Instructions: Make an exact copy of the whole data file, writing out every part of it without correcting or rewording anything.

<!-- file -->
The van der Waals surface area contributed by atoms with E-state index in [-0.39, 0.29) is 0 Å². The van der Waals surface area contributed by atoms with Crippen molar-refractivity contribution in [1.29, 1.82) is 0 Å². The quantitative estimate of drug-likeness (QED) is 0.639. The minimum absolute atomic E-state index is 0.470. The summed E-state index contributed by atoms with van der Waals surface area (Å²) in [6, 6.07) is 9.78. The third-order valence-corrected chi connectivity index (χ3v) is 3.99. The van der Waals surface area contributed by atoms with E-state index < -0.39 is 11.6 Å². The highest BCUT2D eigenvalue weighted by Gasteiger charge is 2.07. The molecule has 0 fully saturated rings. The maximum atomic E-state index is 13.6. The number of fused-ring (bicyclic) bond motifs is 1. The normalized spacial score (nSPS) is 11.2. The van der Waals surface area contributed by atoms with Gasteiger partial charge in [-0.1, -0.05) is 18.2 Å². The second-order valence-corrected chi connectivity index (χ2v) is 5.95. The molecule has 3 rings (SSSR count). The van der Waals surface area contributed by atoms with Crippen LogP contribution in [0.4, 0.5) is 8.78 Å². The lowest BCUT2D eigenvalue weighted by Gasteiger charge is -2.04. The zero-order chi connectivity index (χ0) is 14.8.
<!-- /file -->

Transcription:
The van der Waals surface area contributed by atoms with E-state index in [-0.39, 0.29) is 0 Å². The van der Waals surface area contributed by atoms with Crippen molar-refractivity contribution in [1.29, 1.82) is 0 Å². The quantitative estimate of drug-likeness (QED) is 0.639. The minimum absolute atomic E-state index is 0.470. The summed E-state index contributed by atoms with van der Waals surface area (Å²) in [6, 6.07) is 9.78. The third-order valence-corrected chi connectivity index (χ3v) is 3.99. The van der Waals surface area contributed by atoms with E-state index < -0.39 is 11.6 Å². The highest BCUT2D eigenvalue weighted by Gasteiger charge is 2.07. The molecule has 0 fully saturated rings. The maximum atomic E-state index is 13.6. The number of fused-ring (bicyclic) bond motifs is 1. The normalized spacial score (nSPS) is 11.2. The van der Waals surface area contributed by atoms with Gasteiger partial charge in [-0.1, -0.05) is 18.2 Å². The second-order valence-corrected chi connectivity index (χ2v) is 5.95. The molecule has 3 rings (SSSR count). The van der Waals surface area contributed by atoms with Crippen LogP contribution in [0.4, 0.5) is 8.78 Å². The lowest BCUT2D eigenvalue weighted by Gasteiger charge is -2.04. The zero-order chi connectivity index (χ0) is 14.8.